I Belong Here

Dear Reader,

So excited to share such an inspiring and powerful new publication today. Part memoir, part nature writing, I Belong Here is both passionate and perceptive; a rallying cry for equality and a heartfelt love letter to nature.

“To empathise is to imagine yourself into and beneath the skin of another, into their mind and heart, and what it would be like walking in their shoes. We need greater empathy for both human beings and the natural world. Imagine yourself into and beneath the skin of the earth, to its core, to its backbone and bedrock. Imagine yourself into a tree and a river and a gryke and a flower. How can you possibly now cause these beings hurt?”

Anita Sethi, I Belong Here
I Belong Here by Anita Sethi

Biographies & Memoirs | Outdoors & Nature

Anita Sethi was on a journey through Northern England in Summer 2019 when she became the victim of a racially motivated hate crime. The crime was a vicious attack on her right to exist in a place on account of her race. After the event Anita experienced panic attacks and anxiety. A crushing sense of claustrophobia made her long for wide open spaces, to breathe deeply in the great outdoors. She was intent on not letting her experience stop her from traveling freely and without fear.

Between the route from Liverpool to Newcastle lays the Pennines, known as “the backbone of Britain.” That “backbone” runs through the north and also strongly connects north with south, east with west–it’s a place of borderlands and limestone, of rivers and “scars,” of fells and forces. The Pennines called to Anita with a magnetic force; although a racist had told her to leave, she felt drawn to further explore the area she regards as her home, to immerse herself deeply in place. Anita’s journey through the natural landscapes of the North is one of reclamation, a way of saying that this is her land too and she belongs in the UK as a brown woman, as much as a white man does.

We’re living in an era of increased hostility in which more people of color around the world are being told to “go back”; strong statements of belonging are needed more than ever. Anita’s journey gives her the perspective to reflect upon the important issues encompassed in her experience of abuse including speaking out, gaslighting, trauma, kindness, and notions of strength. Her journey transforms what began as an ugly experience of hate into one offering hope and finding beauty after brutality.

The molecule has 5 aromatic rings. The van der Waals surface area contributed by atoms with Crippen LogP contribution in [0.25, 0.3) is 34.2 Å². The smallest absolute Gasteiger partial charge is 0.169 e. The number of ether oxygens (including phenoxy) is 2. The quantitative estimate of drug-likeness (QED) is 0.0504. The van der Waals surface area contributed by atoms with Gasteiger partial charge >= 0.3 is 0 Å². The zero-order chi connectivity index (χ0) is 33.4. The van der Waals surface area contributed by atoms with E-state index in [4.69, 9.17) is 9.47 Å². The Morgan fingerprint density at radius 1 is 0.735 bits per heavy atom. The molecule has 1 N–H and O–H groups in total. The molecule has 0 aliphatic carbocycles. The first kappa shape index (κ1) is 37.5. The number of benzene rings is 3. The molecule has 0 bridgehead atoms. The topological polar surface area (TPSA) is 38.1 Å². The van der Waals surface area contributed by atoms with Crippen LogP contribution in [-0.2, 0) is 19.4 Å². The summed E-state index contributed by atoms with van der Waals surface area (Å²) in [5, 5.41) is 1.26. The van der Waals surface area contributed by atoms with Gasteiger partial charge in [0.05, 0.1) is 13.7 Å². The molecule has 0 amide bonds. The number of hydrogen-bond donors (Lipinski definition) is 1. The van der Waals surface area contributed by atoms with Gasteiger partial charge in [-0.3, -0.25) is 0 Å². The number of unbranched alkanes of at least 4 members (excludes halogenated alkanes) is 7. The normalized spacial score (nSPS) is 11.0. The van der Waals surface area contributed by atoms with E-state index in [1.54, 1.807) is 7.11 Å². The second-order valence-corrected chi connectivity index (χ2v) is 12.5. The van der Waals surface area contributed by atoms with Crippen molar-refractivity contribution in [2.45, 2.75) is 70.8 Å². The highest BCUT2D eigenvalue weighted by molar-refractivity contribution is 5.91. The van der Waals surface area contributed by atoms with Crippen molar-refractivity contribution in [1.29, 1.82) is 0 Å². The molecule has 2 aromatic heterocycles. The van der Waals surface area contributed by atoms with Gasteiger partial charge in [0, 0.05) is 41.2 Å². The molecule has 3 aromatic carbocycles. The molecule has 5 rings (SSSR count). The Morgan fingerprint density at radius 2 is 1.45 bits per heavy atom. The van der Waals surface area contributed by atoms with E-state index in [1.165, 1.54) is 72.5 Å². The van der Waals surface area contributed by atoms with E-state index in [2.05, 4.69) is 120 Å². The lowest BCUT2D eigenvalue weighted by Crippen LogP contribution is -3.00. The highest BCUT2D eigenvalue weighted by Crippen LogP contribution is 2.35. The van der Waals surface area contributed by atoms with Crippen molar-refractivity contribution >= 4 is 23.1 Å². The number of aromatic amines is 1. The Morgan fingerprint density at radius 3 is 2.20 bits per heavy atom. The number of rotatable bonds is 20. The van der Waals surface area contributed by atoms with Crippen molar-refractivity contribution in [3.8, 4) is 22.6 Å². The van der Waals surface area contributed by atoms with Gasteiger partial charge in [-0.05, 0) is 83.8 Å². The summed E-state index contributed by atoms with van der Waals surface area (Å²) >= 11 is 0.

Anita transforms her personal experience into one of universal resonance, offering a call to action, to keep walking onwards, forging a path through and beyond pain. Every footstep taken is an act of persistence. Every word written against the rising tide of hate speech, such as this book, is an act of resistance.


I thoroughly enjoyed sharing in Anita’s inspiring journey of discovery – walking alongside her across the landscapes of past and present, urban and wild. Her rendering of the Northern landscape and its people, flora and fauna, in words, was mesmerising. Facts and statistics are juxtaposed with lyrical and symbolic prose to question life itself; tackling issues of racism, misogyny, mental health, PTSD, climate change, and more, in an open and inclusive way.

Above all, I Belong Here is a reminder of the power and strength that is nurtured through putting one foot in front of the other.

“There is great freedom in accepting our scars as part of the landscape of our lives. Those scars might ultimately turn into something beautiful… If you look into the wound and turn it into words, there is wonder to be found.”

Anita Sethi, I Belong Here

I especially enjoyed the opportunity to revisit some truly special places during this last Lockdown through Anita’s words.

I Belong Here is published today by Bloomsbury – thank you to them, the author and Net Galley for giving me an advanced reading copy in exchange for my honest review.

Meg xx

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